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American scholar praises Taiwan’s vote counting system

National Bureau of Asian Research scholar says he is moved every time he watches vote counting in Taiwanese elections

Ballots being announced during vote counting after Taiwan's 2020 elections 

Ballots being announced during vote counting after Taiwan's 2020 elections  (CNA photo)

TAIPEI (Taiwan News) — American scholar Kharis Templeman, who came to Taiwan to observe the 2020 presidential and legislative elections, said that witnessing the process of announcing and counting the ballots made him realize that Taiwanese were using their lives to protect democracy, CNA reported on Sunday (Jan. 12).

After voting officially ended, ballot boxes were immediately sealed and then vote counting commenced, he said. The vote-counting process is characterized by announcing the ballots, for example, “a vote for number 2, Han Kuo-yu” and "a vote for number three, Tsai Ing-wen,” which to Templeman sounded like sutras being chanted.

Templeman, a scholar at the National Bureau of Asian Research, said that he was moved every time he watched vote-counting in Taiwan and that it is one of the most unique experiences in Taiwan’s democracy.

The American scholar has visited Taiwan dozens of times for the purpose of academic research and has observed vote counting at polling stations in the country three times over the years.

The act of opening each ballot, calling out the names of the candidates, and raising the ballots high for people of all political affiliations to see was so dramatic in Templeman’s eyes that he said it was as if Taiwanese were using their lives to protect democracy, according to the news agency.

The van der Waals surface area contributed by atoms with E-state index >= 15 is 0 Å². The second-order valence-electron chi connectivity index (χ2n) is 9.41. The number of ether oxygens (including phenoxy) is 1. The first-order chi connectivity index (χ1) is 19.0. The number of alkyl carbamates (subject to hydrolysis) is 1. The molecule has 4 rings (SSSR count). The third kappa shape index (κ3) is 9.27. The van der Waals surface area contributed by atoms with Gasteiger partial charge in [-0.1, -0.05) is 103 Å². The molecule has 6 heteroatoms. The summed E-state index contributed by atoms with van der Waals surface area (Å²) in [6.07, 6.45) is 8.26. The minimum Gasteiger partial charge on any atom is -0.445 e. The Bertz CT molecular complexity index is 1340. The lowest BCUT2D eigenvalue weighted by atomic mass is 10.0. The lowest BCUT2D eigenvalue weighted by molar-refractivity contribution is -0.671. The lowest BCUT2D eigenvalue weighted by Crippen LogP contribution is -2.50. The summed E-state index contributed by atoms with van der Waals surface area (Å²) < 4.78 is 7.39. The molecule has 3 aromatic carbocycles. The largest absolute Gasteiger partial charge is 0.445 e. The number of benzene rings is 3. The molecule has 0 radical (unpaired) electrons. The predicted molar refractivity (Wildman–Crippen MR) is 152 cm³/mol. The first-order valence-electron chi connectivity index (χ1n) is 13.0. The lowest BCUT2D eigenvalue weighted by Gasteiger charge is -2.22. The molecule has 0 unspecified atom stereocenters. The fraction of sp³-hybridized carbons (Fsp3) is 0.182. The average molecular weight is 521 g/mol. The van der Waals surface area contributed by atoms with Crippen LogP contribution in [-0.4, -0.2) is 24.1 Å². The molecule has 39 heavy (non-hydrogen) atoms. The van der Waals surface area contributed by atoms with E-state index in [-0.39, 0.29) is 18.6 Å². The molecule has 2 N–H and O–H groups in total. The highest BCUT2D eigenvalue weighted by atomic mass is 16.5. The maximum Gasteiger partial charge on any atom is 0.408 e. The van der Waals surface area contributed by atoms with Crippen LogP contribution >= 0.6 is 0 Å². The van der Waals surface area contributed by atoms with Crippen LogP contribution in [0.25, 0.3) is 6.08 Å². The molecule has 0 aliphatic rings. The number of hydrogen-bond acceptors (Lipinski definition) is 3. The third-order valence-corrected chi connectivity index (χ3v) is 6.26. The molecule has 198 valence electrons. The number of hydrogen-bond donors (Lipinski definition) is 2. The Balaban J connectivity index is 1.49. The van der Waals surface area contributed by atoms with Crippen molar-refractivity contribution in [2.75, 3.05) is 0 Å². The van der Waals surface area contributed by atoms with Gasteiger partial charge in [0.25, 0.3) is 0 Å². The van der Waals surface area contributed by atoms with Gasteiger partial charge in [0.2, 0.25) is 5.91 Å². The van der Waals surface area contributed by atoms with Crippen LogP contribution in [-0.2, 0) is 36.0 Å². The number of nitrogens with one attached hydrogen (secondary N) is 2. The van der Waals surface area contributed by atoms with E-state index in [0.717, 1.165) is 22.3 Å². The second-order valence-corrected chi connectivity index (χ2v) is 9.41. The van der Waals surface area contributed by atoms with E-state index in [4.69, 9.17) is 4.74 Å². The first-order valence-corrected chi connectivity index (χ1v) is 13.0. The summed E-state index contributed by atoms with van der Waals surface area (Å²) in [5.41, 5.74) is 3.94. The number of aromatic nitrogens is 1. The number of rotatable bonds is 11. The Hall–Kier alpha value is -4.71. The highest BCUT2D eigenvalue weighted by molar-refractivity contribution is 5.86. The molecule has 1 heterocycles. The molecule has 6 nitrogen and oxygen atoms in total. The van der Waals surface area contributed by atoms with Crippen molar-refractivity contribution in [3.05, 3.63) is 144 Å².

What was a usual routine to the Taiwanese was a touching scene to the American group observing the elections, driving some of its members to tears, said Templeman, who has no connections with the island nation other than the academic research he does there.

The process of announcing each ballot is lacking in the American election system, he said, adding that the whole world can learn something from the transparency and openness of Taiwan’s elections.

He also praised the efficiency of vote counting in Taiwan’s 2020 general elections, noting that the results were announced four to five hours after ballot casting officially ended and that no one questioned the validity of the results, according to the report.

Templeman further stated that the level and quantity of misinformation, rumors, and interventions from Chinese netizens had overshadowed previous elections in Taiwan. However, Taiwan has proved that democracy can overcome fake news, he added.

Templeman said that he believed President Tsai’s re-election would bring stability to the relations between the United States, China, and Taiwan and that Tsai’s policies towards China would be more flexible in the next four year as the pressure to get reelected had been lifted, according to the report.

As for the issue of the Kuomingtang’s (KMT) rejuvenation and the need for reform in the party’s leadership, the American scholar said that the party needed the right person to help the party and that it appeared this person was not Han Kuo-yu.